You Are What You Drive

In this weekend’s Wall Street Journal, Joseph Epstein has a high-octane review of Paul Ingrassia’s Engines of Change. Ingrassia’s point, among others, is how our car-buying reflects our persona. Herewith some of Mister Epstein’s musings:

I am not sure how it came about, but in 1969 I owned another of the cars featured in “Engines of Change,” a forest-green Pontiac GTO. Mr. Ingrassia refers, accurately, to the GTO’s “throaty roar” and “guttural exhaust pipes”—it was widely known as “a muscle car,” if not so chez Epstein. I remember that roar and those guttural pipes well, but what I recall most is that the Pontiac GTO required roughly two gallons of gas to parallel park. I drove mine mainly from gas station to gas station. Mr. Ingrassia describes owners of the GTO as “rebels without a clue,” a phrase I view as a most painful gotcha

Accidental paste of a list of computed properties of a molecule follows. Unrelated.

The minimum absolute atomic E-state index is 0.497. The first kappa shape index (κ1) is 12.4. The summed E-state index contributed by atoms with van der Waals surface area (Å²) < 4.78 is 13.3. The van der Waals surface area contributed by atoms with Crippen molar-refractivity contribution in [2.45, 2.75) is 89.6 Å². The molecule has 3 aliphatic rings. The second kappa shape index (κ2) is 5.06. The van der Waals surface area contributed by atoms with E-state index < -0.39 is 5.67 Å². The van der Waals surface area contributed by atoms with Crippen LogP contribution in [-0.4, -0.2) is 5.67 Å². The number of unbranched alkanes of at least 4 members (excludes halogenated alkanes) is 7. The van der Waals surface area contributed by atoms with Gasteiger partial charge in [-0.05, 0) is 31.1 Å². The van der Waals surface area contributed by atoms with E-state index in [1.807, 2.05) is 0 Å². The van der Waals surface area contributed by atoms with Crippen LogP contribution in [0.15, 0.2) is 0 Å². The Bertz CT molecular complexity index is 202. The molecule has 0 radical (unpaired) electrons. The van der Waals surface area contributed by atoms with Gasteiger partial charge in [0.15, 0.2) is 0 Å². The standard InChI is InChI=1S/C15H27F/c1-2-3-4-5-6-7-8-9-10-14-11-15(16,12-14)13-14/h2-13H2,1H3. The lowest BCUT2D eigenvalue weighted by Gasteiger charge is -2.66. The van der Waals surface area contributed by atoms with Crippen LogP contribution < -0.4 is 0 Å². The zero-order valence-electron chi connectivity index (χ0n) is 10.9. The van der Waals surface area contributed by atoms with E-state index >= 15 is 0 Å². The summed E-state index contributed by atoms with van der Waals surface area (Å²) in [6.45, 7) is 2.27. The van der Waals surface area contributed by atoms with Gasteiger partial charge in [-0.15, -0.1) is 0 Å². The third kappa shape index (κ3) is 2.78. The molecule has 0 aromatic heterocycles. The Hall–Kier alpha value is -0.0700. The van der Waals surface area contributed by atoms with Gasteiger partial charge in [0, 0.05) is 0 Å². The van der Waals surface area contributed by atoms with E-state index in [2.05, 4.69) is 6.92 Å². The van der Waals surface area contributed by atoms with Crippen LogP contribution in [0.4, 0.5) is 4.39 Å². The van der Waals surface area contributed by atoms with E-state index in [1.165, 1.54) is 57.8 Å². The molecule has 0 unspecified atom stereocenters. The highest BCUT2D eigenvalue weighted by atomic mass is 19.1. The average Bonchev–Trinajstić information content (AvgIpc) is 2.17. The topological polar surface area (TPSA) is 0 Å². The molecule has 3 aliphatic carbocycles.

An older and wiser Epstein can now sagely (or is it cagily?)  respond to his young granddaughter’s innocent query:

The naming of car models is another outlet for Mr. Ingrassia’s wit. He reminds us of the various hype-infused and outright silly names that have been called into service: the Cadillac Eldorado Biarritz, the Pontiac LeMans, the Dodge Swinger, the Porsche Cayenne (driven by Mrs. Tony Soprano), the Toyota Prius (which, for its environmental correctness, has come to be known as “The Pious”). One day I was driving with my 6-year-old granddaughter, who asked why the car in front of us, a Hyundai, was called a Sonata. “I don’t know, kiddo,” I answered. “Maybe because it’s sonata Jaguar.” Perhaps this is the place to mention that I currently drive a black Jaguar S-Type. I’m relieved to say that Mr. Ingrassia neglects to mention what this says about me.

If the book is as entertaining as the review, it’s worth a read while waiting in line at the pump.

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